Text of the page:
Throughout the Western world people turn towards the health care system seeking help for a variety of psychosomatic/psychosocial health problems. They become “patients” and find themselves within a system of practises that conceptualizes their bodies as “objective” bodies, treats their ill health in terms of the malfunctioning machine, and compartmentalizes their lived experiences into medically interpreted symptoms and signs of underlying biological dysfunction. The aim of this article is to present an alternative way of describing ill health and rehabilitation using (...)
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  37.  74
    Are We Our Brains?Stephen Burwood - 2009 - Philosophical Investigations 32 (2):113-133.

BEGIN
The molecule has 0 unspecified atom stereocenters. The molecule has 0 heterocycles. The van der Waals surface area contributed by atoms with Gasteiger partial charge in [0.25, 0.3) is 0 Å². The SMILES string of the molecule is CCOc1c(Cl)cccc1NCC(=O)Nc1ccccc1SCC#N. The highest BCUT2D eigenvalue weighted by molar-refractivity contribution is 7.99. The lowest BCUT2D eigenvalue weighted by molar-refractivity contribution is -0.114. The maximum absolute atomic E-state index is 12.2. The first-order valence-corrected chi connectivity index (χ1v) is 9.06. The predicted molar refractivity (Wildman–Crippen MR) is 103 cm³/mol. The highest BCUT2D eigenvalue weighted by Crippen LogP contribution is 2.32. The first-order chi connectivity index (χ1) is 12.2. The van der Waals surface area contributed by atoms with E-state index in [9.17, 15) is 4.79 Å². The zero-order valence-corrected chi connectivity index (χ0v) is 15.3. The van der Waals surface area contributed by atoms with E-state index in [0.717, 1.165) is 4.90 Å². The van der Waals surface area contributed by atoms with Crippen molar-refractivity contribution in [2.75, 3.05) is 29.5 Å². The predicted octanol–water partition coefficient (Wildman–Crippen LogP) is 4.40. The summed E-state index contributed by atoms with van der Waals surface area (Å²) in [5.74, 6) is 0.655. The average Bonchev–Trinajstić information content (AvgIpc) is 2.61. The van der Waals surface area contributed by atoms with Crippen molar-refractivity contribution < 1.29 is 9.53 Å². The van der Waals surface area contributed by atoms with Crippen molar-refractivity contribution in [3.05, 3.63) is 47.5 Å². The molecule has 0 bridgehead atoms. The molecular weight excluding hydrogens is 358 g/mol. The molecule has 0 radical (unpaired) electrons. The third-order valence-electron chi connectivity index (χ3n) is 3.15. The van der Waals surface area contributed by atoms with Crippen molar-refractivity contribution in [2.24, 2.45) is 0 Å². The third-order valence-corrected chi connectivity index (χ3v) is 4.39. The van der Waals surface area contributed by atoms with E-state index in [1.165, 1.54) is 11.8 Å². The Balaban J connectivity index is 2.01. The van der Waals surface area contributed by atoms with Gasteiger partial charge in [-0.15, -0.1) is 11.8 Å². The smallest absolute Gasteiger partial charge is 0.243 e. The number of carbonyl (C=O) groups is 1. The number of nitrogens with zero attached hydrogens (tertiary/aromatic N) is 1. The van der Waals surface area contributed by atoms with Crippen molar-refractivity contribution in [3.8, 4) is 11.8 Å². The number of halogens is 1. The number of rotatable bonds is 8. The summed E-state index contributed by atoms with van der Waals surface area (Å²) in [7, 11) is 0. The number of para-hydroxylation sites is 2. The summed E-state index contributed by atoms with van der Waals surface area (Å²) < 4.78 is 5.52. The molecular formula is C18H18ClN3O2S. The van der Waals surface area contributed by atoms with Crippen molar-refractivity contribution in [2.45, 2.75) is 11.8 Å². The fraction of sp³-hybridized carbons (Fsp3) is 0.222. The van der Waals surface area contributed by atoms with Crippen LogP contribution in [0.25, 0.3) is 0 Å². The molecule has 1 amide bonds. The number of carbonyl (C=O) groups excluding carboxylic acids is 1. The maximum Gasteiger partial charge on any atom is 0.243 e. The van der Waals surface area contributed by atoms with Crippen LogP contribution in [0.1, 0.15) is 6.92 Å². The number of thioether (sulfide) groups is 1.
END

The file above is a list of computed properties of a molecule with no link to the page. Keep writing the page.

My aim in this paper is to destabilise the brain-is-self thesis, something that is now regarded in some quarters as philosophical commonsense. My contention is that it is the epithelial body that enters into the formation of our sense of self and that largely bears the burden of personal identity as well as playing the key role in grounding our psychological ascriptions. Lacking any sensorimotor or social presence of its own, the brain by itself cannot "underlie" selfhood, but only as (...)
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  38.  19
    Continuity of Nursing and the Time of Sickness.Ingunn Elstad & Kirsti Torjuul - 2009 - Nursing Philosophy 10 (2):91-102.